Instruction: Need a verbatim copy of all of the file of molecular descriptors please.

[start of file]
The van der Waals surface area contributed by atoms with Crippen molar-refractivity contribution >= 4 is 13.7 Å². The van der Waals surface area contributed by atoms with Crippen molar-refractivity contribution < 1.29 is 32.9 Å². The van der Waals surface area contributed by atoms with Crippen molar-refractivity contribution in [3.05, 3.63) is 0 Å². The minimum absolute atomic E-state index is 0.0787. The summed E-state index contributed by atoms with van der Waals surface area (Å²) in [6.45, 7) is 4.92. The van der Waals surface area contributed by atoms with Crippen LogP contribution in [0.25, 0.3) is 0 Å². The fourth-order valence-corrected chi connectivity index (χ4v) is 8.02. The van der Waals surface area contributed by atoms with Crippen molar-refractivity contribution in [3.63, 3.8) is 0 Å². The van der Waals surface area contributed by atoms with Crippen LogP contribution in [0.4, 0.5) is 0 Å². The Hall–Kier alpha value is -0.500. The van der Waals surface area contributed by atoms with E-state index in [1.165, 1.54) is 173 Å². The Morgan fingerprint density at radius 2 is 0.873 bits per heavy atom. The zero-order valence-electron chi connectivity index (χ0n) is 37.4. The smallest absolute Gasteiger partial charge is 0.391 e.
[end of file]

The van der Waals surface area contributed by atoms with Crippen molar-refractivity contribution >= 4 is 13.7 Å². The van der Waals surface area contributed by atoms with Crippen molar-refractivity contribution < 1.29 is 32.9 Å². The van der Waals surface area contributed by atoms with Crippen molar-refractivity contribution in [3.05, 3.63) is 0 Å². The minimum absolute atomic E-state index is 0.0787. The summed E-state index contributed by atoms with van der Waals surface area (Å²) in [6.45, 7) is 4.92. The van der Waals surface area contributed by atoms with Crippen LogP contribution in [0.25, 0.3) is 0 Å². The fourth-order valence-corrected chi connectivity index (χ4v) is 8.02. The van der Waals surface area contributed by atoms with Crippen molar-refractivity contribution in [3.63, 3.8) is 0 Å². The van der Waals surface area contributed by atoms with Crippen LogP contribution in [0.4, 0.5) is 0 Å². The Hall–Kier alpha value is -0.500. The van der Waals surface area contributed by atoms with E-state index in [1.165, 1.54) is 173 Å². The Morgan fingerprint density at radius 2 is 0.873 bits per heavy atom. The zero-order valence-electron chi connectivity index (χ0n) is 37.4. The smallest absolute Gasteiger partial charge is 0.391 e.